"Shaming," the modern if tedious trend of shaming the shamer for criticizing anyone, has rendered us incapable of making rational judgments or speaking freely.
If this seems too strong an indictment, consider that "the porn star and the president," a pairing made necessary by current events, is no more shocking a phrase than, say, horse-and-carriage, which in an earlier time, some may recall, went together like love-and-marriage. Or vice versa.
Thus, about 22.1 million of us settled in during Sunday night's family hour to watch "60 Minutes" and hear what Stephanie Clifford, aka Stormy Daniels, had to say about her alleged affair with President Trump.
While children may have been diverted elsewhere, it's a given that most school-aged youngsters by now have likely heard of the porn star, just as children a generation ago learned about oral sex from a previous president. I remember vaulting for the mute button when my then-8-year-old son would enter the kitchen while I watched the news. Despite my best efforts, he became well-versed, if somewhat misinformed, by classmates eager to fill him in.
This reminds us that indecency isn't new to the White House. And though Bill Clinton was clearly guilty of sexual misconduct, it is Trump who brought a porn star to 1600 Pennsylvania Ave. Not literally, since the alleged "affair," which sounds more like a transaction, took place about 12 years ago. In fact, Trump allegedly met with Daniels in his Lake Tahoe hotel room, where she said she proceeded to spank his fanny with a rolled-up magazine bearing his face on the cover.
Oh, what naked wit.
The media, naturally, will be blamed/shamed for emphasizing these events, which would be a fair point if not for the $130,000 paid to the porn star to keep her memories close to her corset. The money/payoff, which was paid by Trump's lawyer 12 days before the election, could possibly be viewed as an undisclosed campaign contribution that far exceeds the allowable $2,700.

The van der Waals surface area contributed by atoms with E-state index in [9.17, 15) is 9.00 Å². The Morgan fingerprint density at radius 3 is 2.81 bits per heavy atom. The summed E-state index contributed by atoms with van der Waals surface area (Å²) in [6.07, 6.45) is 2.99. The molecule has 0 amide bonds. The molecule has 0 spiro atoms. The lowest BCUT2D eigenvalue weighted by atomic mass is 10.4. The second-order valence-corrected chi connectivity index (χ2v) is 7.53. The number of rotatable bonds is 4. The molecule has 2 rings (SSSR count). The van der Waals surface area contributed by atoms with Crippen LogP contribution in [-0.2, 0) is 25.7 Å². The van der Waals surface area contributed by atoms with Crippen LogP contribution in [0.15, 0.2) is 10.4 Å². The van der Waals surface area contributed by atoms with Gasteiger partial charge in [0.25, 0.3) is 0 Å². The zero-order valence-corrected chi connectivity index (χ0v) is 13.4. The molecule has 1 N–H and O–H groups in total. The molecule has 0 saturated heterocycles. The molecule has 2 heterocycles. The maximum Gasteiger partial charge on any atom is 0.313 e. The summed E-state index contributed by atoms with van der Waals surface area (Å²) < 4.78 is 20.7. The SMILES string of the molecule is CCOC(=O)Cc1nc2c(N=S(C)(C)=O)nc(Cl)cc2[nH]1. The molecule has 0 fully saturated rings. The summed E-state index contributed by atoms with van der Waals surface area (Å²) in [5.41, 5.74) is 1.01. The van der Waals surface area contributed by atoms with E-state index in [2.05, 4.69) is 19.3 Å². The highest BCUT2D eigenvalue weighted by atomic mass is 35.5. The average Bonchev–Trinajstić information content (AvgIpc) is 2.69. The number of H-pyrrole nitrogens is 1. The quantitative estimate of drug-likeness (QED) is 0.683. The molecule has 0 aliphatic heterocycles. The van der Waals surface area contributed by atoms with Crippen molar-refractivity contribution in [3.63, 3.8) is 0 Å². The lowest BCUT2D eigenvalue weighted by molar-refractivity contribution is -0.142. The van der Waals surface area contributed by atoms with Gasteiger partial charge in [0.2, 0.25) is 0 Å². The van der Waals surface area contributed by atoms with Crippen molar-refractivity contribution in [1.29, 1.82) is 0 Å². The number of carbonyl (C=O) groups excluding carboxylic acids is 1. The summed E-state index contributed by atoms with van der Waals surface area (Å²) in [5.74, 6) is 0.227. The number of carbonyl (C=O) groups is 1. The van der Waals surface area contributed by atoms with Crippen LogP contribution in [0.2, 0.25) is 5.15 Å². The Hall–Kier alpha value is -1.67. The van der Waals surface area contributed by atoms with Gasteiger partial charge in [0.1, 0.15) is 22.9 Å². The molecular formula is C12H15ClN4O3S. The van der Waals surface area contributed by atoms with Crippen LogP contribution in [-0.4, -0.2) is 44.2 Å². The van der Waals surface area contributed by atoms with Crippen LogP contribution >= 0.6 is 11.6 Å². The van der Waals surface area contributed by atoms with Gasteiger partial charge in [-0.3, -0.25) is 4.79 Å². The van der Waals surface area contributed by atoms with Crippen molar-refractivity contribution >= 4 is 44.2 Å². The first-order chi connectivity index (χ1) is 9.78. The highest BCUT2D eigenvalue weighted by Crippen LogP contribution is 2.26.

Meanwhile, the porn star gets the attention she obviously seeks, her protests notwithstanding, while the nation hardly blinks, betraying little concern that an "adult entertainment actor" -- the insisted-upon title for a person whose principal purpose is to facilitate her audience's onanistic gratifications -- is mainstreaming herself into our homes in the middle of dinner.
This is reality, but we're not supposed to notice lest we be Twittered to death for that worst of all offenses -- "shaming. "
So be it.
I'm not ashamed to be appalled by this sleazy saga. Nor am I ashamed to lay blame squarely at the president's feet. Yes, I am judging, as I wonder whether anyone is taught anything anymore about proper conduct. As I write, I can hear one of my father's frequent refrains: "Catalina, if you lie down with dogs, you get up with fleas" -- usually his not-so-subtle way of suggesting that the boy I was currently excited about wasn't up to family standards.
This president's behavior isn't up to the standards we have a right to expect from the man or woman we elect to lead the nation. This is the shame and the travesty Trump has perpetrated upon the office he holds. Who cares about Stephanie Clifford, really? She's a self-professed businesswoman who never walks away from money, according to a lengthy New York Times profile. She said she had sex with the future president, basically because she'd gone to his room with him and, well, who is she to say, "No"? She also said she's not a victim, so don't look for her on the #metoo roster.
She also accepted $130,000 from Trump's lawyer to keep silent about their entanglements. She signed the don't-tell contract. Now, because the attorney and not Trump signed the contract, she wants out. Why? Probably for reasons near and dear to Trump's own heart -- to keep her brand in top billing and, presumably, whatever compensations follow.
Clifford, no dummy, may be credible and even likable. If true that a stranger threatened her in a Las Vegas parking lot in 2011, as she claims, and if true that this person was representing Trump, as she implied, then we learned something new -- for what it's worth.
Far more newsworthy and valuable would be if we learned that making judgments about others, as well as ourselves, is essential to a society hoping to produce new generations of Americans who aspire to higher values than those recently on display. That so many among the family-values cohort betray no offense at the porn star and the president -- or rationalize looking away -- is the real shame.